Average pay in public, private sectors comparable: Union

Public sector more equitable when measured by gender, age, region, according to CUPE study

The average pay of public-sector workers in Canada is comparable to occupations in the private sector, according to a report by the Canadian Union of Public Employees (CUPE). However, the public sector is more equitable, whether measured by gender, age, occupational group or by region.

Using 2006 census data, the study, titled Battle of the Wages: Who Gets Paid More, Public or Private Sector Workers, found the average annual pay in the public sector was $49,655, 0.5 per cent higher than the private-sector average of $49,407.

“There is widespread misconception that public-sector workers are paid more than their private-sector counterparts,” said CUPE national president Paul Moist. “This report clearly dispels this myth once and for all.”

The “pay premium” of 0.5 per cent can be attributed to a smaller pay gap for women in the public sector, according to the study. On average, women employed in public-sector jobs are paid 4.5 per cent more than women in comparable occupations in the private sector: $45,821 compared to $43,841. Men in the public sector are paid an average of 5.3 per cent less: $57,318 compared to $60,531.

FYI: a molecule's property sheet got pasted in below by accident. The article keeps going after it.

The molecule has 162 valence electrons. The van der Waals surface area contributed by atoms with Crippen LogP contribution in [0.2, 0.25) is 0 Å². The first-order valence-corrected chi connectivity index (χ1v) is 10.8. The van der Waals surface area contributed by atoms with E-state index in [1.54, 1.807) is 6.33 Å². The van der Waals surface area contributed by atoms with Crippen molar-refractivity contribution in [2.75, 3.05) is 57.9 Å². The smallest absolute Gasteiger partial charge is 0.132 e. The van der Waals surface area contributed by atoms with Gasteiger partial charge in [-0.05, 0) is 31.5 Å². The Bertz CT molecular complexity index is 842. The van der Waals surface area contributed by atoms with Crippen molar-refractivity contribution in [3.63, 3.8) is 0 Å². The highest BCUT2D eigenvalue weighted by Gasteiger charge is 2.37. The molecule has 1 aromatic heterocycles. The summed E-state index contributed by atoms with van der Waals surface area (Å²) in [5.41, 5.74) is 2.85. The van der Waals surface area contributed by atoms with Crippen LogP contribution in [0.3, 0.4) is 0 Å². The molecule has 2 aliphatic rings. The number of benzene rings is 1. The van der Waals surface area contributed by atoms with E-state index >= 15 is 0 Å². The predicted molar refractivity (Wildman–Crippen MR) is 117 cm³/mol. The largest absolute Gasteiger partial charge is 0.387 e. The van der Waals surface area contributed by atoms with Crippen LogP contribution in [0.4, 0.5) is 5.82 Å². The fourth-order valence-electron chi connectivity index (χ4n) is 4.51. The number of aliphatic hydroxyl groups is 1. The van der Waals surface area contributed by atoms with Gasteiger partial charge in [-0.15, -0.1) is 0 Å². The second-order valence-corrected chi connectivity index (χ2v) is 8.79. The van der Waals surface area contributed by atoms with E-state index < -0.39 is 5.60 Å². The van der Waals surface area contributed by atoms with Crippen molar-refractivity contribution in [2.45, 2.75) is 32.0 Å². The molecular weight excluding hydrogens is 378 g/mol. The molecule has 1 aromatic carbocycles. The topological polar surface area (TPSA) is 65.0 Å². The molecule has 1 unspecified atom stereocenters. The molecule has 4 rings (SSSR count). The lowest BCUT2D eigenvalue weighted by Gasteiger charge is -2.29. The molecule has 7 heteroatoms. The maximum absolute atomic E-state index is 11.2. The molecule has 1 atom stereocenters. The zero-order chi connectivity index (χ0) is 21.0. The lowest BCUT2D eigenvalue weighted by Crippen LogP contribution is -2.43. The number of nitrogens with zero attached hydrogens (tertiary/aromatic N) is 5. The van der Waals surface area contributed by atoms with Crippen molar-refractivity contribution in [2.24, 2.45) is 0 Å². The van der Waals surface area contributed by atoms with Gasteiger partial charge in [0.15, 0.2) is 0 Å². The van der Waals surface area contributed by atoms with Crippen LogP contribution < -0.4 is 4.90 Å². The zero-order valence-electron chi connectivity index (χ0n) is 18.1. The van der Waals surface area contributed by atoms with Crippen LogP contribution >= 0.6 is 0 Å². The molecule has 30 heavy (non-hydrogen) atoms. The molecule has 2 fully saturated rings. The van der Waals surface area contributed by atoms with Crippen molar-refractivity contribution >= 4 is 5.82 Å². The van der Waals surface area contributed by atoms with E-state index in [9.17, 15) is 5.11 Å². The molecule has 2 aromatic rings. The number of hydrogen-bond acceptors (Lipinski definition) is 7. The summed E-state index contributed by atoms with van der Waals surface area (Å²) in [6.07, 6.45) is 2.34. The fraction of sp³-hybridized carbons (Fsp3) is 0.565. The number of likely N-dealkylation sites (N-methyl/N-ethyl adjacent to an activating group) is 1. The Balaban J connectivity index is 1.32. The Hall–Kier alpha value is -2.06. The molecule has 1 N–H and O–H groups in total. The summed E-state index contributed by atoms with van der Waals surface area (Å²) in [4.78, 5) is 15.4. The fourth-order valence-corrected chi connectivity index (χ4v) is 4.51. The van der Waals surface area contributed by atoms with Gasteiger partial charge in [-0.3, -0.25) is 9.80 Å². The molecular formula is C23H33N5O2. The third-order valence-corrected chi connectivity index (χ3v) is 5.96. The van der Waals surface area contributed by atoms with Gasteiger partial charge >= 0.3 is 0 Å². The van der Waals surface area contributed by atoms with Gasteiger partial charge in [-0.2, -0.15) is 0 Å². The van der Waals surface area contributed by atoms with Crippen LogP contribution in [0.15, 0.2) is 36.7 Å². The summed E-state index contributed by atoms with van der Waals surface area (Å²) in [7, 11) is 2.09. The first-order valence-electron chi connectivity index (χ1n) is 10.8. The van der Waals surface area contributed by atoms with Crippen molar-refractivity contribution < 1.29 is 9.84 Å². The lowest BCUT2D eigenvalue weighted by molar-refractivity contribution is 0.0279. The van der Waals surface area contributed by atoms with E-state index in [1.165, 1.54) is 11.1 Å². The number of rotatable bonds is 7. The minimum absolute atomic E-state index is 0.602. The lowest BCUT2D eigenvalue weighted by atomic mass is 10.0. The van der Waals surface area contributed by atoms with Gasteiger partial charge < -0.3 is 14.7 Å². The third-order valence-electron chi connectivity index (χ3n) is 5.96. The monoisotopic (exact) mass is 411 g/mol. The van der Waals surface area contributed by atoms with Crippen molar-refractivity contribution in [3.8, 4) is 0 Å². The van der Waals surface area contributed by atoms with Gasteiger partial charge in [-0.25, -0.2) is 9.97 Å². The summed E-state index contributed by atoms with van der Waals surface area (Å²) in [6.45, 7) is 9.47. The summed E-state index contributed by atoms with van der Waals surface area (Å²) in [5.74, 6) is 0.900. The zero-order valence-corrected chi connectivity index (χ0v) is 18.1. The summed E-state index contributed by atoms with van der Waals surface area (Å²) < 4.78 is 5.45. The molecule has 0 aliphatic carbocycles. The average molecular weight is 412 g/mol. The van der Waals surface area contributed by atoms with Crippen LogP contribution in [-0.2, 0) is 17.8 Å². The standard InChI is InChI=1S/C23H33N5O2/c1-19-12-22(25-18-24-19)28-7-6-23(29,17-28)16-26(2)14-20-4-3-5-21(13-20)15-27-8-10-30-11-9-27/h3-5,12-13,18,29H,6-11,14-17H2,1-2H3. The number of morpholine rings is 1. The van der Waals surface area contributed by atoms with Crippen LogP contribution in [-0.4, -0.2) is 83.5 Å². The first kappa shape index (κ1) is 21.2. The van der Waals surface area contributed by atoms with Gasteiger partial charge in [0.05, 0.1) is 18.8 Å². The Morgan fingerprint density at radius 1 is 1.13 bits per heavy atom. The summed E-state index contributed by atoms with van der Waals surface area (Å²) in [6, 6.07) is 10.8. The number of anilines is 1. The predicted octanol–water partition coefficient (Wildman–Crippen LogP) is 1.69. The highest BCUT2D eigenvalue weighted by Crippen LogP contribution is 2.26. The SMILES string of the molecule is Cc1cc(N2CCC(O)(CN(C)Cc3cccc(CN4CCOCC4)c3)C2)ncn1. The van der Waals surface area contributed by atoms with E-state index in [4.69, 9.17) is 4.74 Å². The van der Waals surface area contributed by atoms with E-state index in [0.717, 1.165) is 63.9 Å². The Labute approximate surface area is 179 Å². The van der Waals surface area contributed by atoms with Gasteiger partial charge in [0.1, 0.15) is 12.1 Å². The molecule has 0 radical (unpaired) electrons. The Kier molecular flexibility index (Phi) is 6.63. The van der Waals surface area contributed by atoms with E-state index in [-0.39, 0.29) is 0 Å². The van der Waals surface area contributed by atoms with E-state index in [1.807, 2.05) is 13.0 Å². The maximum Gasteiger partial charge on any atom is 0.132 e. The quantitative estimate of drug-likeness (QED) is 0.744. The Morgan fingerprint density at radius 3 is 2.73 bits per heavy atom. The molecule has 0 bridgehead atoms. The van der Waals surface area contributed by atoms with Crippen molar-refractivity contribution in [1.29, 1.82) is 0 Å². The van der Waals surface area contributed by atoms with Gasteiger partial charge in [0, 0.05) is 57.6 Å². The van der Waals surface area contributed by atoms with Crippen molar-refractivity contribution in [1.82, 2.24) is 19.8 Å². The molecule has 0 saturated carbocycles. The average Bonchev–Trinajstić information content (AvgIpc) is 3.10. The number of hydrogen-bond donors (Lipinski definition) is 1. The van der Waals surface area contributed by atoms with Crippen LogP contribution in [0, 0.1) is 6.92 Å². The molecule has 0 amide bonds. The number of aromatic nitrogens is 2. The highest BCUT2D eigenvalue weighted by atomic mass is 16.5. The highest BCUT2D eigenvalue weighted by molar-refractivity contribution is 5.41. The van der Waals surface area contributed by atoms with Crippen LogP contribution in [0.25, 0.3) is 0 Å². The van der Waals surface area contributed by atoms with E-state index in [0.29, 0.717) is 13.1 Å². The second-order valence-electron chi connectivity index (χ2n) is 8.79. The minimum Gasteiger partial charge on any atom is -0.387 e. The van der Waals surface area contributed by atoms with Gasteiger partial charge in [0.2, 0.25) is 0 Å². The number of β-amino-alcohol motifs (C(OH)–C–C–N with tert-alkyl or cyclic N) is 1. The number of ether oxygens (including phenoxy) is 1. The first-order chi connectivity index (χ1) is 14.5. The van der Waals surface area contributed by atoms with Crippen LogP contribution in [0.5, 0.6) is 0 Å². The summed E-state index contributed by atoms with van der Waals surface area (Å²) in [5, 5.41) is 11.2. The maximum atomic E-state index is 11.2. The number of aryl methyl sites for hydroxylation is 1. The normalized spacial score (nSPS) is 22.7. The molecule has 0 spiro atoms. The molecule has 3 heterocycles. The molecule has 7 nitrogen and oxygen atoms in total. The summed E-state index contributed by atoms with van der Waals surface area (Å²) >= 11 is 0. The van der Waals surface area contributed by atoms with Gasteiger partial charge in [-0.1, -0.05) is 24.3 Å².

“Stronger pay equity rules have reduced the pay gap for women in the public sector,” says Toby Sanger, the study’s author. “If public-sector wages reflected the standards of the private sector, women in the public sector would be paid an average of $1,980 less per year and there would be greater disparities for others as well. Public-sector pay scales should reflect the broader values of Canadians.”

The study also found there are pay differences between public- and private-sector occupations at the top and bottom of the pay scales. Workers in lower paid occupations — such as cleaning, food preparation, clerks — are generally better paid in the public sector than in the private sector. On average, a cook working in the public sector was paid an average of $26,216 a year in 2006, which is 24 per cent more than the $21,089 average received by private-sector cooks.

On the other hand, higher-paid occupations — such as managers, lawyers and accountants — tend to be paid considerably less in the public sector than in the private sector. For example, engineering managers in the public sector were paid an average of $93,514 in 2006, which is 27 per cent below the average of $128,886 in the private sector.

Public-sector wage scales reduce income inequality, help stabilize the economy and should be a model for the private sector, with decent wages for the lowest paid and less excess at the top,” said Sanger. “Public-sector pay scales should reflect the broader values of Canadians.”

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